If you've got an iPhone 6 or later with a battery that won't hold its charge, now is the time to replace it
As unreliable as Apple products can be sometimes, millions of us still depend on them every day. From MacBooks to iPads, iPhones to iPods, Apple has truly dominated the technological market - but they employed some rather sneaky ways of ensuring that customers continued buying their products over the years.
Last December, the tech giant publicly admitted that they used underhand tactics in keeping their clientele by giving their iPhones "built-in obsolescence". In basic terms: Apple had been lowering the performance of older phones through updates in order to encourage users to upgrade to the newer models.
Originally, they claimed they had done this in order to preserve the battery life on older phones, but users didn't buy that excuse. Instead, they demanded compensation from the company, and Apple obliged... sort of.
In an open letter to customers, Apple acknowledged "that some of you [customers] feel Apple has let you down."
"First and foremost, we have never - and would never - do anything to intentionally shorten the life of any Apple product, or degrade the user experience to drive customer upgrades," they said. "Our goal has always been to create products that our customers love, and making iPhones last as long as possible is an important part of that."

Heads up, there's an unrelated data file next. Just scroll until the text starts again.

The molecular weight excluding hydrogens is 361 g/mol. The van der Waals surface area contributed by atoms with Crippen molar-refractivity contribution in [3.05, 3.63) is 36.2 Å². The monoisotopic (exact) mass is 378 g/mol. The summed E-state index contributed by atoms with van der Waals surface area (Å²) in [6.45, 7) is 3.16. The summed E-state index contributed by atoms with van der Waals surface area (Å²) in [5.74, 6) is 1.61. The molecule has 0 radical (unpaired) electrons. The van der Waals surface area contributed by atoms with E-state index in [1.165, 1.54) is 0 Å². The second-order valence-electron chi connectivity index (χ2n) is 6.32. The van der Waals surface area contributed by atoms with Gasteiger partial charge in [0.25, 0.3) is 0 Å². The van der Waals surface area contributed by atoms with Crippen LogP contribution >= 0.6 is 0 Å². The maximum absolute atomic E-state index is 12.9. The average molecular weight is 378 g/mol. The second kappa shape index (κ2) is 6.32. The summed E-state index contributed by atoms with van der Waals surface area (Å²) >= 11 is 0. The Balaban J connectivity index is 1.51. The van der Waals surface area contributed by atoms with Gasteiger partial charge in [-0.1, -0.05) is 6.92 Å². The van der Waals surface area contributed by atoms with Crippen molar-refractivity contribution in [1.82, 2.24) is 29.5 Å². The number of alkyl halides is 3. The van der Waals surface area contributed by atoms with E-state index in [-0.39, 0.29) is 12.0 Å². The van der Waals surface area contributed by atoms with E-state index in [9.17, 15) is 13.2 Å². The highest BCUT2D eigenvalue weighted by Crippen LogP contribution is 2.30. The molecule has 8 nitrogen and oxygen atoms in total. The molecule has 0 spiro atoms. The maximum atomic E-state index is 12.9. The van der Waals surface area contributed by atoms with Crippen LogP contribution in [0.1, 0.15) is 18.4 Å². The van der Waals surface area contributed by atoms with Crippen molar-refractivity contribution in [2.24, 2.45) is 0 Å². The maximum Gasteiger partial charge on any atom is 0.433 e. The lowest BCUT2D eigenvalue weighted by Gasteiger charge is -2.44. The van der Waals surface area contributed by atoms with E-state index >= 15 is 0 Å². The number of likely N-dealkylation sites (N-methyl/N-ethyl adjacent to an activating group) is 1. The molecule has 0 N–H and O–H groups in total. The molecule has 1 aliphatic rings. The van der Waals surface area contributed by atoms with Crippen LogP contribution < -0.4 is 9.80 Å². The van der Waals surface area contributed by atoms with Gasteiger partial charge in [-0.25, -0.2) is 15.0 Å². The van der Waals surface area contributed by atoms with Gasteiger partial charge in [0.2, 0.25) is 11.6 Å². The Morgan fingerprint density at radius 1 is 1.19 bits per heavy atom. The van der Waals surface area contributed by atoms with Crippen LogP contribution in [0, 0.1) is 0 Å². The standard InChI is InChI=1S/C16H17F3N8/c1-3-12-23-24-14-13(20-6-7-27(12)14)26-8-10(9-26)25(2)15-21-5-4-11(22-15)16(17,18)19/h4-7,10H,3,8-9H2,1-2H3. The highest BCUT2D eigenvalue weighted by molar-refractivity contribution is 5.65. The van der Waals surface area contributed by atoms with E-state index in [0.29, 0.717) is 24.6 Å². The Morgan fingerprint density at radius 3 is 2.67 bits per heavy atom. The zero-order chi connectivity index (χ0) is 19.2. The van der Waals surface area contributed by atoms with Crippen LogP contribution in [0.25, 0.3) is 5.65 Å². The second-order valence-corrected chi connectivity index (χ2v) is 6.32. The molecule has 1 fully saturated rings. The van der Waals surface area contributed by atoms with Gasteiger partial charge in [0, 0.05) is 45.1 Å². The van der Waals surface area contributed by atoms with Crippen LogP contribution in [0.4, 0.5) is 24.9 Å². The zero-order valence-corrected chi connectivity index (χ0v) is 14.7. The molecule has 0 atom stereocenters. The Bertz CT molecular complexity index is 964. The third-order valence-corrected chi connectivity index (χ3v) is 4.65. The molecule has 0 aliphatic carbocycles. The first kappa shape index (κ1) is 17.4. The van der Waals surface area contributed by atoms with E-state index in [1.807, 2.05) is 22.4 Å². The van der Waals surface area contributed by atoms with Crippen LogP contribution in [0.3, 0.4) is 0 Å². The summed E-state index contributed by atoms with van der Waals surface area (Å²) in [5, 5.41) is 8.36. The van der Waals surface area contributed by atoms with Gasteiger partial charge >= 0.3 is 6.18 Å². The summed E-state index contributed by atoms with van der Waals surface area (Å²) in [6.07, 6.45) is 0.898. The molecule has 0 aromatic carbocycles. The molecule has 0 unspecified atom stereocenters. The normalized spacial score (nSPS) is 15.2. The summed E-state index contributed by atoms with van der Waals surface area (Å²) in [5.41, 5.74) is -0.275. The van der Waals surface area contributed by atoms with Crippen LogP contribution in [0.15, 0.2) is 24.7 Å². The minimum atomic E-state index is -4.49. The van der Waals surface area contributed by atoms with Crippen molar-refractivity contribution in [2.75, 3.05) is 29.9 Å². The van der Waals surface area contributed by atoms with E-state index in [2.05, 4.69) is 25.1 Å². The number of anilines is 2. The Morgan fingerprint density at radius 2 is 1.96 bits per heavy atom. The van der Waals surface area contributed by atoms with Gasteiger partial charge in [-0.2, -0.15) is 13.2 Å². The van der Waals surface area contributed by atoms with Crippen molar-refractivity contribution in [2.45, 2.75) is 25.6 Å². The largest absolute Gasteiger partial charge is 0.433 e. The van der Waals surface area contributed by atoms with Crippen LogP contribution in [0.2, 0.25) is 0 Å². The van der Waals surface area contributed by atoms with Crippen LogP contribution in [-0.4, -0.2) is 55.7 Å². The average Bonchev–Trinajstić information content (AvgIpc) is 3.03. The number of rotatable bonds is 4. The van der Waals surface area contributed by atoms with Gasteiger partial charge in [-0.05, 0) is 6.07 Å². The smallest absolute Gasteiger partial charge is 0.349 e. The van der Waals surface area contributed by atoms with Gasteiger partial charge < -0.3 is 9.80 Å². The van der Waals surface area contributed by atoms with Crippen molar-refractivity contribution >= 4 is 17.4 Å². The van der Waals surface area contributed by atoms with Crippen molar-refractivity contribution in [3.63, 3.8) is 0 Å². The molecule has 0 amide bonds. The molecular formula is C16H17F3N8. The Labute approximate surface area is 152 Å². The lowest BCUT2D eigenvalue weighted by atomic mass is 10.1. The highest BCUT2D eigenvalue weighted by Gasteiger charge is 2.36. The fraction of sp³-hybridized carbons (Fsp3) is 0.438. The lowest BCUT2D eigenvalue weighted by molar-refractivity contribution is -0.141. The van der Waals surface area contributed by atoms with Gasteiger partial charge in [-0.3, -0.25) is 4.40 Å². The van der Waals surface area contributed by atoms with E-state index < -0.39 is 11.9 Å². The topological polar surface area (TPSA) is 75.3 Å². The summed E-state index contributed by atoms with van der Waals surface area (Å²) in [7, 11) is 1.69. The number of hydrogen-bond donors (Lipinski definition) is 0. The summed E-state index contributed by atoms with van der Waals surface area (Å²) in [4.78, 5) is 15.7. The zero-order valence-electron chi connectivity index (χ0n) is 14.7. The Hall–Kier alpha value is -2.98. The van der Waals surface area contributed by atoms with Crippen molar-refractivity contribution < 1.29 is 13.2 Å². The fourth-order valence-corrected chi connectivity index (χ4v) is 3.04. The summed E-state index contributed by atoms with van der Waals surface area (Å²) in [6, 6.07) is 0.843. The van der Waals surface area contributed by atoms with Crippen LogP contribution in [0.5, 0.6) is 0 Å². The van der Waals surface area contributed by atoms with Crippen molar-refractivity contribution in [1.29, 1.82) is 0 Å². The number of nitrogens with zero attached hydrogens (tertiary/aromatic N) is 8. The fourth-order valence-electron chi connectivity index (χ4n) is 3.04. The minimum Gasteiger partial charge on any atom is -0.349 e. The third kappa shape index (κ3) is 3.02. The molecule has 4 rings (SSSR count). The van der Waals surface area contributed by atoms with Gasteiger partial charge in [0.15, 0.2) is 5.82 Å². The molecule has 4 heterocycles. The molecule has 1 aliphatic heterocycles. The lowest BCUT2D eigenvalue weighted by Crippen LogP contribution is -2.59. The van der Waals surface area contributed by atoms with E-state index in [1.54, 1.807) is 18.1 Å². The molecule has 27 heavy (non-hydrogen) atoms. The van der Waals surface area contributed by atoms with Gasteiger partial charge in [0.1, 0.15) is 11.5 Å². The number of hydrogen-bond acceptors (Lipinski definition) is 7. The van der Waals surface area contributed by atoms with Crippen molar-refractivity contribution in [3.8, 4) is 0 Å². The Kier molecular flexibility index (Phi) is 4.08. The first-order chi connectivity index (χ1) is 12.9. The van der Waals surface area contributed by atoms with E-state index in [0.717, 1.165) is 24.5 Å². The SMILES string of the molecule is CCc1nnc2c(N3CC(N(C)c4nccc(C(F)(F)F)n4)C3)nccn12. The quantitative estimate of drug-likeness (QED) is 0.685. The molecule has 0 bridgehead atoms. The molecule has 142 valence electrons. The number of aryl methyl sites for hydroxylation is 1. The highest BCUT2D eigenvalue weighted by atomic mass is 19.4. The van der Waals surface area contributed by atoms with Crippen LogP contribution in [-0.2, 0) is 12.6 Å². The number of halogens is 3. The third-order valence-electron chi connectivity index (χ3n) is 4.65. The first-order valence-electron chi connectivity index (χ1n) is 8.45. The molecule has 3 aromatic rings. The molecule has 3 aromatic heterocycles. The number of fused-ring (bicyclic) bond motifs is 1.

They later went on to say:
"Over the course of this fall, we began to receive feedback from some users who were seeing slower performance in certain situations. Based on our experience, we initially thought this was due to a combination of two factors: a normal, temporary performance impact when upgrading the operating system as iPhone installs new software and updates apps, and minor bugs in the initial release which have since been fixed.
"We now believe that another contributor to these user experiences is the continued chemical aging of the batteries in older iPhone 6 and iPhone 6s devices, many of which are still running on their original batteries."
And this is the solution they offered:
"Apple is reducing the price of an out-of-warranty iPhone battery replacement by $50 - from $79 to $29 - for anyone with an iPhone 6 or later whose battery needs to be replaced, available worldwide through December 2018."
So, if you have an iPhone 6 or later, now is the time to head to your nearest Apple store and get it replaced. In some cases, the store will accept fault and replace the battery for free if it has reached a certain point of degradation. Otherwise, you may still be asked to cough up for a replacement - at the reduced price, of course.
Even if you haven't been affected by this issue, it is worth keeping in mind that Apple - and other tech companies, of course - sometimes manipulate buyers into investing in new products needlessly. The latest models might have a slightly better camera or some cool face recognition software, buuut they might also omit the headphone jack so you have to buy new earbuds, or change the shape of the charger so you're forced to invest in a bunch of new cables, too.
If you consider it worth the investment, that's fine - but sometimes it pays off to wait a while before upgrading straight away.